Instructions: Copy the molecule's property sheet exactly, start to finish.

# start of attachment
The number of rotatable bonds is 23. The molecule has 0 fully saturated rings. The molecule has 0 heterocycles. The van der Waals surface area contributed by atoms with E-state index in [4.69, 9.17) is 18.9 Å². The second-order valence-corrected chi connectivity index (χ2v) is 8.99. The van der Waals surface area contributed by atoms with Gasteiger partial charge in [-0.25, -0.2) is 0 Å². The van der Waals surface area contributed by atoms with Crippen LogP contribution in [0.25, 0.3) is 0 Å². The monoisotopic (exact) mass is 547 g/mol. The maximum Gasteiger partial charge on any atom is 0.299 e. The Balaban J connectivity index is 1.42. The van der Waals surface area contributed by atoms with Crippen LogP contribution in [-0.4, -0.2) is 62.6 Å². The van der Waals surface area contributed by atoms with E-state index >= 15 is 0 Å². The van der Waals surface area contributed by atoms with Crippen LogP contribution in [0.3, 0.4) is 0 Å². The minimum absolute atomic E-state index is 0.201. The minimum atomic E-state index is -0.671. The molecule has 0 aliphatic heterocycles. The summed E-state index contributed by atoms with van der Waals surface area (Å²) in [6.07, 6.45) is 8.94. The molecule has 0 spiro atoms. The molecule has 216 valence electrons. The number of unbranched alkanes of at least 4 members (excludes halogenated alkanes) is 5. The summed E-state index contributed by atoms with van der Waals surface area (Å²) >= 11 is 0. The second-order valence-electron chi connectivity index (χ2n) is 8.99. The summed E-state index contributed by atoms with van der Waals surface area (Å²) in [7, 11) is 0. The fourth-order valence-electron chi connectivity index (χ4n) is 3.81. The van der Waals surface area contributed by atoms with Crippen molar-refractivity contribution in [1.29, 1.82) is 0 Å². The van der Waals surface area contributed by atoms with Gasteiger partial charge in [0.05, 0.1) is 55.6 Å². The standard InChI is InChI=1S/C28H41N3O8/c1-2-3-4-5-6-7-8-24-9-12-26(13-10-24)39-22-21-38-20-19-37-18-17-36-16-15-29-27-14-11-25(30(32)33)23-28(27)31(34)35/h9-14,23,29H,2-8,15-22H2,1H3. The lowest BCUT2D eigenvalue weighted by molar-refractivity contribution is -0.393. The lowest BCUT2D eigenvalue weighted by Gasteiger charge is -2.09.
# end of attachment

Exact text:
The number of rotatable bonds is 23. The molecule has 0 fully saturated rings. The molecule has 0 heterocycles. The van der Waals surface area contributed by atoms with E-state index in [4.69, 9.17) is 18.9 Å². The second-order valence-corrected chi connectivity index (χ2v) is 8.99. The van der Waals surface area contributed by atoms with Gasteiger partial charge in [-0.25, -0.2) is 0 Å². The van der Waals surface area contributed by atoms with Crippen LogP contribution in [0.25, 0.3) is 0 Å². The monoisotopic (exact) mass is 547 g/mol. The maximum Gasteiger partial charge on any atom is 0.299 e. The Balaban J connectivity index is 1.42. The van der Waals surface area contributed by atoms with Crippen LogP contribution in [-0.4, -0.2) is 62.6 Å². The van der Waals surface area contributed by atoms with E-state index >= 15 is 0 Å². The van der Waals surface area contributed by atoms with Crippen LogP contribution in [0.3, 0.4) is 0 Å². The minimum absolute atomic E-state index is 0.201. The minimum atomic E-state index is -0.671. The molecule has 0 aliphatic heterocycles. The summed E-state index contributed by atoms with van der Waals surface area (Å²) in [6.07, 6.45) is 8.94. The molecule has 0 spiro atoms. The molecule has 216 valence electrons. The number of unbranched alkanes of at least 4 members (excludes halogenated alkanes) is 5. The summed E-state index contributed by atoms with van der Waals surface area (Å²) >= 11 is 0. The second-order valence-electron chi connectivity index (χ2n) is 8.99. The summed E-state index contributed by atoms with van der Waals surface area (Å²) in [7, 11) is 0. The fourth-order valence-electron chi connectivity index (χ4n) is 3.81. The van der Waals surface area contributed by atoms with Crippen molar-refractivity contribution in [1.29, 1.82) is 0 Å². The van der Waals surface area contributed by atoms with Gasteiger partial charge in [0.05, 0.1) is 55.6 Å². The standard InChI is InChI=1S/C28H41N3O8/c1-2-3-4-5-6-7-8-24-9-12-26(13-10-24)39-22-21-38-20-19-37-18-17-36-16-15-29-27-14-11-25(30(32)33)23-28(27)31(34)35/h9-14,23,29H,2-8,15-22H2,1H3. The lowest BCUT2D eigenvalue weighted by molar-refractivity contribution is -0.393. The lowest BCUT2D eigenvalue weighted by Gasteiger charge is -2.09.